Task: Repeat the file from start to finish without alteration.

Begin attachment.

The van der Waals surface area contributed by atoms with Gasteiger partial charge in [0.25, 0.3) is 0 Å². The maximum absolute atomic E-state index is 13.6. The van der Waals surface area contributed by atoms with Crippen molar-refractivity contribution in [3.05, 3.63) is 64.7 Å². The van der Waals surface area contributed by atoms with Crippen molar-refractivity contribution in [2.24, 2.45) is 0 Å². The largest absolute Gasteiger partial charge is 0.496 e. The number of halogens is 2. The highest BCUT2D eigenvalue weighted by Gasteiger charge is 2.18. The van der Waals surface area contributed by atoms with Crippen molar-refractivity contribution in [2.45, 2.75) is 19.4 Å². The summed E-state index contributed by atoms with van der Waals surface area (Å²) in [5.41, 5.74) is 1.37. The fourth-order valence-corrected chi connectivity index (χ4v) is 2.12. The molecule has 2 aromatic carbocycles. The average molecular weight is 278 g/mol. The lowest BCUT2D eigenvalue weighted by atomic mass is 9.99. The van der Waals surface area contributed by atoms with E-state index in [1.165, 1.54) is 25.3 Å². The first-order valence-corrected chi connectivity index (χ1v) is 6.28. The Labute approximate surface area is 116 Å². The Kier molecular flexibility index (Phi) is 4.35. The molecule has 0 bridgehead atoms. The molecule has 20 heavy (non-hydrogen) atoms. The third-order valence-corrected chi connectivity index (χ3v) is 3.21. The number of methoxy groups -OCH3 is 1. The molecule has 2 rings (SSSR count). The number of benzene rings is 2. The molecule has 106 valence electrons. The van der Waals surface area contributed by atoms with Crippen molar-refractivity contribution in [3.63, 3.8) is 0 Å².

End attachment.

The van der Waals surface area contributed by atoms with Gasteiger partial charge in [0.25, 0.3) is 0 Å². The maximum absolute atomic E-state index is 13.6. The van der Waals surface area contributed by atoms with Crippen molar-refractivity contribution in [3.05, 3.63) is 64.7 Å². The van der Waals surface area contributed by atoms with Crippen molar-refractivity contribution in [2.24, 2.45) is 0 Å². The largest absolute Gasteiger partial charge is 0.496 e. The number of halogens is 2. The highest BCUT2D eigenvalue weighted by Gasteiger charge is 2.18. The van der Waals surface area contributed by atoms with Crippen molar-refractivity contribution in [2.45, 2.75) is 19.4 Å². The summed E-state index contributed by atoms with van der Waals surface area (Å²) in [5.41, 5.74) is 1.37. The fourth-order valence-corrected chi connectivity index (χ4v) is 2.12. The molecule has 2 aromatic carbocycles. The average molecular weight is 278 g/mol. The lowest BCUT2D eigenvalue weighted by atomic mass is 9.99. The van der Waals surface area contributed by atoms with E-state index in [1.165, 1.54) is 25.3 Å². The first-order valence-corrected chi connectivity index (χ1v) is 6.28. The Labute approximate surface area is 116 Å². The Kier molecular flexibility index (Phi) is 4.35. The molecule has 0 bridgehead atoms. The molecule has 20 heavy (non-hydrogen) atoms. The third-order valence-corrected chi connectivity index (χ3v) is 3.21. The number of methoxy groups -OCH3 is 1. The molecule has 2 rings (SSSR count). The number of benzene rings is 2. The molecule has 106 valence electrons. The van der Waals surface area contributed by atoms with Crippen molar-refractivity contribution in [3.63, 3.8) is 0 Å².